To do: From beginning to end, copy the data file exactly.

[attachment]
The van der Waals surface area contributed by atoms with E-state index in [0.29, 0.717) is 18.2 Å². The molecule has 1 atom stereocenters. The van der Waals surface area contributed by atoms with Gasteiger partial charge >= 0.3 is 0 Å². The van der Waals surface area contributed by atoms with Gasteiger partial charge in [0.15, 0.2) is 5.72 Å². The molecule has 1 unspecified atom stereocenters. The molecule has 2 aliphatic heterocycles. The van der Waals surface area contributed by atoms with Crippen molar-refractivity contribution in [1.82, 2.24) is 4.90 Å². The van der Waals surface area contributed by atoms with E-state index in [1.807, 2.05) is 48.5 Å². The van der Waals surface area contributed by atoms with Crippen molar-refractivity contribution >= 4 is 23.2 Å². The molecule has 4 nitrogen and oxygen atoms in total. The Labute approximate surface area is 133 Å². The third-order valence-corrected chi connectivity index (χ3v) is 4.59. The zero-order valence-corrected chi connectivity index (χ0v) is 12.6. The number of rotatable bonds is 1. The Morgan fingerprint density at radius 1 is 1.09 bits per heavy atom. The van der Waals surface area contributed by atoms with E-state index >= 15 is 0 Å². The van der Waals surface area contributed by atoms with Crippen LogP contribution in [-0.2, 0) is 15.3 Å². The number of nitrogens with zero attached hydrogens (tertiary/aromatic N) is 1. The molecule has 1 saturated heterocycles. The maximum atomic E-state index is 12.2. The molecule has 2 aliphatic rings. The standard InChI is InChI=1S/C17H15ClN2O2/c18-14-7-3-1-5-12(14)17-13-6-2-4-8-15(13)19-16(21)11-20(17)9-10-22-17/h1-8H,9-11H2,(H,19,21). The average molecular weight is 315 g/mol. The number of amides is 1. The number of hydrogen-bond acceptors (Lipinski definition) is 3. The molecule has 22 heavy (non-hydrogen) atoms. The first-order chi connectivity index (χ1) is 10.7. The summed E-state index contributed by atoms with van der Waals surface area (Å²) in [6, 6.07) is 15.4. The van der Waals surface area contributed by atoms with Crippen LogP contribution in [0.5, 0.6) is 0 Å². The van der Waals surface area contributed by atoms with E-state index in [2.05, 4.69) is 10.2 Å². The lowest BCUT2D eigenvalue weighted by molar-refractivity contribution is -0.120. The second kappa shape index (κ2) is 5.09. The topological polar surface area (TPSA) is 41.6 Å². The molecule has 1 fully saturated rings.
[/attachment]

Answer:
The van der Waals surface area contributed by atoms with E-state index in [0.29, 0.717) is 18.2 Å². The molecule has 1 atom stereocenters. The van der Waals surface area contributed by atoms with Gasteiger partial charge >= 0.3 is 0 Å². The van der Waals surface area contributed by atoms with Gasteiger partial charge in [0.15, 0.2) is 5.72 Å². The molecule has 1 unspecified atom stereocenters. The molecule has 2 aliphatic heterocycles. The van der Waals surface area contributed by atoms with Crippen molar-refractivity contribution in [1.82, 2.24) is 4.90 Å². The van der Waals surface area contributed by atoms with E-state index in [1.807, 2.05) is 48.5 Å². The van der Waals surface area contributed by atoms with Crippen molar-refractivity contribution >= 4 is 23.2 Å². The molecule has 4 nitrogen and oxygen atoms in total. The Labute approximate surface area is 133 Å². The third-order valence-corrected chi connectivity index (χ3v) is 4.59. The zero-order valence-corrected chi connectivity index (χ0v) is 12.6. The number of rotatable bonds is 1. The Morgan fingerprint density at radius 1 is 1.09 bits per heavy atom. The van der Waals surface area contributed by atoms with E-state index >= 15 is 0 Å². The van der Waals surface area contributed by atoms with Crippen LogP contribution in [-0.2, 0) is 15.3 Å². The number of nitrogens with zero attached hydrogens (tertiary/aromatic N) is 1. The molecule has 1 saturated heterocycles. The maximum atomic E-state index is 12.2. The molecule has 2 aliphatic rings. The standard InChI is InChI=1S/C17H15ClN2O2/c18-14-7-3-1-5-12(14)17-13-6-2-4-8-15(13)19-16(21)11-20(17)9-10-22-17/h1-8H,9-11H2,(H,19,21). The average molecular weight is 315 g/mol. The number of amides is 1. The number of hydrogen-bond acceptors (Lipinski definition) is 3. The molecule has 22 heavy (non-hydrogen) atoms. The first-order chi connectivity index (χ1) is 10.7. The summed E-state index contributed by atoms with van der Waals surface area (Å²) in [6, 6.07) is 15.4. The van der Waals surface area contributed by atoms with Crippen LogP contribution in [0.5, 0.6) is 0 Å². The van der Waals surface area contributed by atoms with E-state index in [2.05, 4.69) is 10.2 Å². The lowest BCUT2D eigenvalue weighted by molar-refractivity contribution is -0.120. The second kappa shape index (κ2) is 5.09. The topological polar surface area (TPSA) is 41.6 Å². The molecule has 1 fully saturated rings.